c-title pmc-u-font-size-20 pmc-u-font-size-38@tablet pmc-u-font-size-46@desktop-xl u-text-align-center@mobile-max u-letter-spacing-0025 pmc-u-line-height-normal u-line-height-45@tablet pmc-u-padding-t-1 pmc-u-padding-t-050@mobile-max”>‘Quantum Leap’ Creator Donald Bellisario Pays Tribute To Dean Stockwell: “He Always Gave Us A Great Time”
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November 9, 2021 5:01pm
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Dean Stockwell, who died Sunday at the age of 85, already had a child star and movie star on his resume when he was cast as the co-lead opposite Scott Bakula in the 1989 sci-fi series Quantum Leap, created by Donald P. Bellisario. Stocklwell’s role as Albert “Al” Calavicci, USN on the show, which ran on NBC for five seasons, made him a TV star and earned him four Emmy nominations and a Golden Globe award.
Writing for Deadline, Bellisario shared fond — and fun — memories of working with Stockwell whom he also cast in his followup series, CBS’ JAG, in a role Srockwell reprised on another series co-created by Bellisario, CBS’ First Monday.
Dean and I were both in our mid-fifties when I hired him to play the smart-mouthed hologram Al Calavicci on Quantum Leap. He had just been nominated for an Oscar for his role in Married to the Mob when our series premiered. His friends in the business were all puzzled by why, at the height of his feature career, he chose to do television. Once we started filming, I once asked him the same question. He said “Work is work and I have a family to support.” And work he did. Along with Scott Bakula, Dean set the work ethic for the rest of the actors on the show.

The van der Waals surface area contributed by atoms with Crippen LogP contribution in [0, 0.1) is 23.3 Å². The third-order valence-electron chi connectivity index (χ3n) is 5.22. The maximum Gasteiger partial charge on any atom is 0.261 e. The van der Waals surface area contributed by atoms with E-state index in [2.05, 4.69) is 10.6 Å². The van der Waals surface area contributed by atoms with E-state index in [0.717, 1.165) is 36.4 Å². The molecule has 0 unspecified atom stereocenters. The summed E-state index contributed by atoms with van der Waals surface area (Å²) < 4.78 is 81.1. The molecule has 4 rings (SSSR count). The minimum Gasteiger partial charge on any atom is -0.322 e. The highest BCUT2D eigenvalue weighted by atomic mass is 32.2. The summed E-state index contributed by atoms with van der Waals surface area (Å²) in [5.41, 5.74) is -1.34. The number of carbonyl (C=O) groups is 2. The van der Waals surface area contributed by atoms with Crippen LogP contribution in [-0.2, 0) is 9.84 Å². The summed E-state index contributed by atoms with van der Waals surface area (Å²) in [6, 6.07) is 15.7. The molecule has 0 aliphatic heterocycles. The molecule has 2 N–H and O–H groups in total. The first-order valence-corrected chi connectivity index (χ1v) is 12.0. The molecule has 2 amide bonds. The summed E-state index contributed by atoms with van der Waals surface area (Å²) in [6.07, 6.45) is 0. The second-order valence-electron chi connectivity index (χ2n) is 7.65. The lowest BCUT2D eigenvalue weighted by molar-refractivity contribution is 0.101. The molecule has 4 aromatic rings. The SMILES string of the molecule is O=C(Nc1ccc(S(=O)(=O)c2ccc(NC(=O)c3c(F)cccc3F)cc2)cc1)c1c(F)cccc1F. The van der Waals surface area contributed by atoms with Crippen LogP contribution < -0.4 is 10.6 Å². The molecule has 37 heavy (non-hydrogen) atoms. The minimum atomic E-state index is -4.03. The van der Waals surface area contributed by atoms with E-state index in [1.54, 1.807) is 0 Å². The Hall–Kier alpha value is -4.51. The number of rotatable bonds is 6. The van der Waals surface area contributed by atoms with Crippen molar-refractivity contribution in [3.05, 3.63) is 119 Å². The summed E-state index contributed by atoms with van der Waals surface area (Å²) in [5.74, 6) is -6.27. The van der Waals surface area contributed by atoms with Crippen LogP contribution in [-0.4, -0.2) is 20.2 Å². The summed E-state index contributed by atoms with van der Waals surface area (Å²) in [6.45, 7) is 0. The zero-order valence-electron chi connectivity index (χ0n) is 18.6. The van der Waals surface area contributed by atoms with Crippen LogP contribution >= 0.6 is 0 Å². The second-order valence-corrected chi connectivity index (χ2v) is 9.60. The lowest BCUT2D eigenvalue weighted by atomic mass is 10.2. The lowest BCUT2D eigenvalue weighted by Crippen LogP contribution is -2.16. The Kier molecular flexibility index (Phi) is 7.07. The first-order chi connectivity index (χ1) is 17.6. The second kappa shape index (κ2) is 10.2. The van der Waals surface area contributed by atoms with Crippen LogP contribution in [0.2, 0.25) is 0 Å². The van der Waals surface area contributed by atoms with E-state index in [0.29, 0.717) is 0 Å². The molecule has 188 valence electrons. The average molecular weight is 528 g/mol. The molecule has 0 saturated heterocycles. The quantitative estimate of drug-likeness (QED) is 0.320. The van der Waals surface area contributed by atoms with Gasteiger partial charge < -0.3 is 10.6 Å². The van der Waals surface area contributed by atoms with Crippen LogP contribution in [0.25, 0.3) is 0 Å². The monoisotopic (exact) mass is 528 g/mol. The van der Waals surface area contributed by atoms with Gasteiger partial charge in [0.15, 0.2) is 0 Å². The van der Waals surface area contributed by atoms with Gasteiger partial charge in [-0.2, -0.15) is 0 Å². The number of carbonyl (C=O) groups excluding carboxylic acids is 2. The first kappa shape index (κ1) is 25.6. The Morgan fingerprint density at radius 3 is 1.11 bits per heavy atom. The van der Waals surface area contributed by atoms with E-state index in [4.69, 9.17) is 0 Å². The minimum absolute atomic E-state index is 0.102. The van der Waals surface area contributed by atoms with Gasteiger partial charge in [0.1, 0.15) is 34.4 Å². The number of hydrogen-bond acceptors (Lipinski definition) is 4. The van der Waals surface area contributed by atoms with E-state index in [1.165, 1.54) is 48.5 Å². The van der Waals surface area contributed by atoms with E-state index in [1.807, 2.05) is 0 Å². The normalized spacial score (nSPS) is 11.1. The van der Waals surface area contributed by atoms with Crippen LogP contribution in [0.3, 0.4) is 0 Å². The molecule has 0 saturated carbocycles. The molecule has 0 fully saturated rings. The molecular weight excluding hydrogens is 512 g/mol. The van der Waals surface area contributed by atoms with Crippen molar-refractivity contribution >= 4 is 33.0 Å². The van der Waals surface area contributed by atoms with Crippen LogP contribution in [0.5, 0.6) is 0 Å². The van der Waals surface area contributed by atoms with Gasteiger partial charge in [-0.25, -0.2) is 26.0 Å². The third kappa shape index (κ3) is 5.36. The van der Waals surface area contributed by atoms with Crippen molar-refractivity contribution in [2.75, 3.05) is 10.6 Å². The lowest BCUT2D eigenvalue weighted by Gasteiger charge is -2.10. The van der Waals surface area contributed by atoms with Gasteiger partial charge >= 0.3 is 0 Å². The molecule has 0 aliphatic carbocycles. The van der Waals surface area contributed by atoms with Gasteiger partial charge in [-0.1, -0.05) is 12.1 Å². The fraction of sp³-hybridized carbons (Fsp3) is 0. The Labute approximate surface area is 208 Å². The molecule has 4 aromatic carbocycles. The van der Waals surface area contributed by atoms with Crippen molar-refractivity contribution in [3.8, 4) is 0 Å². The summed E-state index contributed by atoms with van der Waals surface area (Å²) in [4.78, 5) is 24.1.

Scott Bakula Remembers 'Quantum Leap' Co-Star Dean Stockwell: "He Made Me A Better Human Being"
Television films long hours, much longer than most of the feature films Dean had worked in. Yet he never complained…and if a star like Dean doesn’t complain, who can?
Dean brought a sense of fun to the set that lifted everyone’s spirits. He was constantly asked about the features he starred in and always took time to answer with stories like the one he told me:
As a child actor he did a film with Errol Flynn. He recalled how they first met. He was walking toward a sound stage hand-in-hand with his mother and his teacher when Errol Flynn approached them. He said Errol ignored his mother, ignored his teacher, and stuck his hand out saying “Hi kid. Had your first f*ck, yet?” Dean said from that moment on, he knew he was in for a great time.
Dean was never that uncouth, but he always gave us a great time.
I shall miss him.
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